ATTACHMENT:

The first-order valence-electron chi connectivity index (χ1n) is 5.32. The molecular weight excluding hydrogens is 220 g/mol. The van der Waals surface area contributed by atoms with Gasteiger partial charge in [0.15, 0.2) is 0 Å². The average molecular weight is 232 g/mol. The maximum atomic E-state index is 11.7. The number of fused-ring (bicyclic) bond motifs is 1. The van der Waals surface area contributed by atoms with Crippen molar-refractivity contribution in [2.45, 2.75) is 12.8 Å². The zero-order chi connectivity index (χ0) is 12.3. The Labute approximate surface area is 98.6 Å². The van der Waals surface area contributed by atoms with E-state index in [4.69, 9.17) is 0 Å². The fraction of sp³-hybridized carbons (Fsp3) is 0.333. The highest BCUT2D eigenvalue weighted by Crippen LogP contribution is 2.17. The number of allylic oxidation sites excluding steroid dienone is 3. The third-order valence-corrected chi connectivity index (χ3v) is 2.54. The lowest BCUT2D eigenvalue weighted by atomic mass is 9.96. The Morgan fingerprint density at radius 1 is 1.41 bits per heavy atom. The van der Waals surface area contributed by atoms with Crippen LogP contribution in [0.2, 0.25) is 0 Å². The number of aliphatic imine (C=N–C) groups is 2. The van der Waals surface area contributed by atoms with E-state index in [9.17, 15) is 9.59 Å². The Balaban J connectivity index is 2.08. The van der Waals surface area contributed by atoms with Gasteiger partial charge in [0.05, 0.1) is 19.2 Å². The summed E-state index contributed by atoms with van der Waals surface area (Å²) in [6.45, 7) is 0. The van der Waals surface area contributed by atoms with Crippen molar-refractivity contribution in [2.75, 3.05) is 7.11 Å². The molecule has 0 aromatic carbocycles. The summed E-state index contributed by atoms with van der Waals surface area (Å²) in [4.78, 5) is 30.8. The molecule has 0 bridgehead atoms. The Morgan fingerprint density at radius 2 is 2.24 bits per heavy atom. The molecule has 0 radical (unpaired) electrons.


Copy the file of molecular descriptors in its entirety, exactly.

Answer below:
The first-order valence-electron chi connectivity index (χ1n) is 5.32. The molecular weight excluding hydrogens is 220 g/mol. The van der Waals surface area contributed by atoms with Gasteiger partial charge in [0.15, 0.2) is 0 Å². The average molecular weight is 232 g/mol. The maximum atomic E-state index is 11.7. The number of fused-ring (bicyclic) bond motifs is 1. The van der Waals surface area contributed by atoms with Crippen molar-refractivity contribution in [2.45, 2.75) is 12.8 Å². The zero-order chi connectivity index (χ0) is 12.3. The Labute approximate surface area is 98.6 Å². The van der Waals surface area contributed by atoms with E-state index in [4.69, 9.17) is 0 Å². The fraction of sp³-hybridized carbons (Fsp3) is 0.333. The highest BCUT2D eigenvalue weighted by Crippen LogP contribution is 2.17. The number of allylic oxidation sites excluding steroid dienone is 3. The third-order valence-corrected chi connectivity index (χ3v) is 2.54. The lowest BCUT2D eigenvalue weighted by atomic mass is 9.96. The Morgan fingerprint density at radius 1 is 1.41 bits per heavy atom. The van der Waals surface area contributed by atoms with Crippen LogP contribution in [0.2, 0.25) is 0 Å². The number of aliphatic imine (C=N–C) groups is 2. The van der Waals surface area contributed by atoms with E-state index in [9.17, 15) is 9.59 Å². The Balaban J connectivity index is 2.08. The van der Waals surface area contributed by atoms with Gasteiger partial charge in [0.05, 0.1) is 19.2 Å². The summed E-state index contributed by atoms with van der Waals surface area (Å²) in [6.45, 7) is 0. The van der Waals surface area contributed by atoms with Crippen molar-refractivity contribution in [2.75, 3.05) is 7.11 Å². The molecule has 0 aromatic carbocycles. The summed E-state index contributed by atoms with van der Waals surface area (Å²) in [4.78, 5) is 30.8. The molecule has 0 bridgehead atoms. The Morgan fingerprint density at radius 2 is 2.24 bits per heavy atom. The molecule has 0 radical (unpaired) electrons.